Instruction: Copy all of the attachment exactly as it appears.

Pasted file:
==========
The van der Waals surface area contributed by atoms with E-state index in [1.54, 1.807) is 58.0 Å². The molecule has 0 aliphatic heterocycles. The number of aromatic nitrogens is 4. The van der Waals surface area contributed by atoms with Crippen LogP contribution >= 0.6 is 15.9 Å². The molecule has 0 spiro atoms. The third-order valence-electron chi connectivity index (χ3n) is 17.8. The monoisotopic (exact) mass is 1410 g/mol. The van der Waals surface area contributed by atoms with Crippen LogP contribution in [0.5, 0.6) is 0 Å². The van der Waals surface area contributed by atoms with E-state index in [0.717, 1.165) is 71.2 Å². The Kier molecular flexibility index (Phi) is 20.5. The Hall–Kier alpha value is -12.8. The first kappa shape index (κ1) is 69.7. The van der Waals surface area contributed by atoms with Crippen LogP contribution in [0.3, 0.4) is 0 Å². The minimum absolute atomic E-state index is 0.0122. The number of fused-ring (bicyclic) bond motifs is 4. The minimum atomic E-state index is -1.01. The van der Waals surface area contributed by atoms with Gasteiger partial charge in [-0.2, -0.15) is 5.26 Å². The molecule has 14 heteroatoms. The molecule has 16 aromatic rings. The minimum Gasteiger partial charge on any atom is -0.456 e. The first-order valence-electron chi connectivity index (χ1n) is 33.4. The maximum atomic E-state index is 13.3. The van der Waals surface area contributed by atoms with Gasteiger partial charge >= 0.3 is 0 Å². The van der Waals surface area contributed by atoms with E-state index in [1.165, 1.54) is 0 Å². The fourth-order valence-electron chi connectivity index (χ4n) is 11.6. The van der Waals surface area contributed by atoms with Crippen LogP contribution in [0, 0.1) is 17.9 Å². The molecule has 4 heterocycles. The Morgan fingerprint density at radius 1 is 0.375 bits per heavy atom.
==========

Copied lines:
The van der Waals surface area contributed by atoms with E-state index in [1.54, 1.807) is 58.0 Å². The molecule has 0 aliphatic heterocycles. The number of aromatic nitrogens is 4. The van der Waals surface area contributed by atoms with Crippen LogP contribution >= 0.6 is 15.9 Å². The molecule has 0 spiro atoms. The third-order valence-electron chi connectivity index (χ3n) is 17.8. The monoisotopic (exact) mass is 1410 g/mol. The van der Waals surface area contributed by atoms with Crippen LogP contribution in [0.5, 0.6) is 0 Å². The van der Waals surface area contributed by atoms with E-state index in [0.717, 1.165) is 71.2 Å². The Kier molecular flexibility index (Phi) is 20.5. The Hall–Kier alpha value is -12.8. The first kappa shape index (κ1) is 69.7. The van der Waals surface area contributed by atoms with Crippen LogP contribution in [0.3, 0.4) is 0 Å². The minimum absolute atomic E-state index is 0.0122. The number of fused-ring (bicyclic) bond motifs is 4. The minimum atomic E-state index is -1.01. The van der Waals surface area contributed by atoms with Gasteiger partial charge in [-0.2, -0.15) is 5.26 Å². The molecule has 14 heteroatoms. The molecule has 16 aromatic rings. The minimum Gasteiger partial charge on any atom is -0.456 e. The first-order valence-electron chi connectivity index (χ1n) is 33.4. The maximum atomic E-state index is 13.3. The van der Waals surface area contributed by atoms with Gasteiger partial charge >= 0.3 is 0 Å². The van der Waals surface area contributed by atoms with E-state index in [1.165, 1.54) is 0 Å². The fourth-order valence-electron chi connectivity index (χ4n) is 11.6. The van der Waals surface area contributed by atoms with Crippen LogP contribution in [0, 0.1) is 17.9 Å². The molecule has 4 heterocycles. The Morgan fingerprint density at radius 1 is 0.375 bits per heavy atom.